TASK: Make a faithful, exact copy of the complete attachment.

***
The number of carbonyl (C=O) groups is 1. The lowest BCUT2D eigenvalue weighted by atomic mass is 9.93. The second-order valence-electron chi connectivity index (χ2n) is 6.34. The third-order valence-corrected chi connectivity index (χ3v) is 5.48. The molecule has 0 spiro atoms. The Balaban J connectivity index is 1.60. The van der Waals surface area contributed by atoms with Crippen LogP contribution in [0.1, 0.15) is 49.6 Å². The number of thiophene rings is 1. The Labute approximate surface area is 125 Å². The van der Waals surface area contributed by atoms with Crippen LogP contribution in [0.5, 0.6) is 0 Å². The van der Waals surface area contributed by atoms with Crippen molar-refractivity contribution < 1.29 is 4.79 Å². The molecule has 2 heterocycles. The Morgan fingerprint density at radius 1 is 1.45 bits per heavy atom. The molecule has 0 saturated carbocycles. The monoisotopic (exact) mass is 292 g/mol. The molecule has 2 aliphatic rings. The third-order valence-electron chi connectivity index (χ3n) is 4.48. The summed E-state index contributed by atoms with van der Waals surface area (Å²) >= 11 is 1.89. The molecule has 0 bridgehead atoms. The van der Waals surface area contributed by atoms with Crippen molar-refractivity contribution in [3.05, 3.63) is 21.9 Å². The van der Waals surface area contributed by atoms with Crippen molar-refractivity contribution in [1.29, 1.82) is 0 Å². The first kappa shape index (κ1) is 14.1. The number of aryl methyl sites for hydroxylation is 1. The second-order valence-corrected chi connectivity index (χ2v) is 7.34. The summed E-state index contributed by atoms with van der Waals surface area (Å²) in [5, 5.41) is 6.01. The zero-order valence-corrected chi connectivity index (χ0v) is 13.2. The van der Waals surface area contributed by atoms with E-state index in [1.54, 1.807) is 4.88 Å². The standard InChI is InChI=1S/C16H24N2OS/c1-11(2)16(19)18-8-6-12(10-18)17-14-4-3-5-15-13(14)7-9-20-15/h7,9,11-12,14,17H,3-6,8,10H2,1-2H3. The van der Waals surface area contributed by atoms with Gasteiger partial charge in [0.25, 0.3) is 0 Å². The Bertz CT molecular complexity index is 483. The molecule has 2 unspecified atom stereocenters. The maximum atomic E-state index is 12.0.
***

The number of carbonyl (C=O) groups is 1. The lowest BCUT2D eigenvalue weighted by atomic mass is 9.93. The second-order valence-electron chi connectivity index (χ2n) is 6.34. The third-order valence-corrected chi connectivity index (χ3v) is 5.48. The molecule has 0 spiro atoms. The Balaban J connectivity index is 1.60. The van der Waals surface area contributed by atoms with Crippen LogP contribution in [0.1, 0.15) is 49.6 Å². The number of thiophene rings is 1. The Labute approximate surface area is 125 Å². The van der Waals surface area contributed by atoms with Crippen LogP contribution in [0.5, 0.6) is 0 Å². The van der Waals surface area contributed by atoms with Crippen molar-refractivity contribution < 1.29 is 4.79 Å². The molecule has 2 heterocycles. The Morgan fingerprint density at radius 1 is 1.45 bits per heavy atom. The molecule has 0 saturated carbocycles. The monoisotopic (exact) mass is 292 g/mol. The molecule has 2 aliphatic rings. The third-order valence-electron chi connectivity index (χ3n) is 4.48. The summed E-state index contributed by atoms with van der Waals surface area (Å²) >= 11 is 1.89. The molecule has 0 bridgehead atoms. The van der Waals surface area contributed by atoms with Crippen molar-refractivity contribution in [3.05, 3.63) is 21.9 Å². The van der Waals surface area contributed by atoms with Crippen molar-refractivity contribution in [1.29, 1.82) is 0 Å². The first kappa shape index (κ1) is 14.1. The number of aryl methyl sites for hydroxylation is 1. The second-order valence-corrected chi connectivity index (χ2v) is 7.34. The summed E-state index contributed by atoms with van der Waals surface area (Å²) in [5, 5.41) is 6.01. The zero-order valence-corrected chi connectivity index (χ0v) is 13.2. The van der Waals surface area contributed by atoms with E-state index in [1.54, 1.807) is 4.88 Å². The standard InChI is InChI=1S/C16H24N2OS/c1-11(2)16(19)18-8-6-12(10-18)17-14-4-3-5-15-13(14)7-9-20-15/h7,9,11-12,14,17H,3-6,8,10H2,1-2H3. The van der Waals surface area contributed by atoms with Gasteiger partial charge in [0.25, 0.3) is 0 Å². The Bertz CT molecular complexity index is 483. The molecule has 2 unspecified atom stereocenters. The maximum atomic E-state index is 12.0.